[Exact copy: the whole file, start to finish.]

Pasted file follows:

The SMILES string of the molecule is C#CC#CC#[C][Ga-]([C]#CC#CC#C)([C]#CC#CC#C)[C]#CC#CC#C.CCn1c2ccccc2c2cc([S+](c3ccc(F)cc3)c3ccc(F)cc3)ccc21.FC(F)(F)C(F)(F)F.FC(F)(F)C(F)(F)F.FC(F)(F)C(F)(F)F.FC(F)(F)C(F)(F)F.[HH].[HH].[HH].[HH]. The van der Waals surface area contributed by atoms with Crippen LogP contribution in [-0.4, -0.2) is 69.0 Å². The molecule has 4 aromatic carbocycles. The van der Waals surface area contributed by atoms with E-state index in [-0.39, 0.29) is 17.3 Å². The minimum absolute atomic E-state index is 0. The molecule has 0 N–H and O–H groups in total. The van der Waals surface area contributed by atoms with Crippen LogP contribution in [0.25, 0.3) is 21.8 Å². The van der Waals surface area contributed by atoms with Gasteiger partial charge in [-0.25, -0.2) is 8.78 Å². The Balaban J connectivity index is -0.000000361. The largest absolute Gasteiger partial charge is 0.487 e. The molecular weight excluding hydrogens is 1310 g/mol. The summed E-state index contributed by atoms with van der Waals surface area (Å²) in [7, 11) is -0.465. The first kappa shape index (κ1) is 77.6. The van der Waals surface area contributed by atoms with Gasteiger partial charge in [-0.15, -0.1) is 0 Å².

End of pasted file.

The SMILES string of the molecule is C#CC#CC#[C][Ga-]([C]#CC#CC#C)([C]#CC#CC#C)[C]#CC#CC#C.CCn1c2ccccc2c2cc([S+](c3ccc(F)cc3)c3ccc(F)cc3)ccc21.FC(F)(F)C(F)(F)F.FC(F)(F)C(F)(F)F.FC(F)(F)C(F)(F)F.FC(F)(F)C(F)(F)F.[HH].[HH].[HH].[HH]. The van der Waals surface area contributed by atoms with Crippen LogP contribution in [-0.4, -0.2) is 69.0 Å². The molecule has 4 aromatic carbocycles. The van der Waals surface area contributed by atoms with E-state index in [-0.39, 0.29) is 17.3 Å². The minimum absolute atomic E-state index is 0. The molecule has 0 N–H and O–H groups in total. The van der Waals surface area contributed by atoms with Crippen LogP contribution in [0.25, 0.3) is 21.8 Å². The van der Waals surface area contributed by atoms with Gasteiger partial charge in [-0.25, -0.2) is 8.78 Å². The Balaban J connectivity index is -0.000000361. The largest absolute Gasteiger partial charge is 0.487 e. The molecular weight excluding hydrogens is 1310 g/mol. The summed E-state index contributed by atoms with van der Waals surface area (Å²) in [7, 11) is -0.465. The first kappa shape index (κ1) is 77.6. The van der Waals surface area contributed by atoms with Gasteiger partial charge in [-0.15, -0.1) is 0 Å².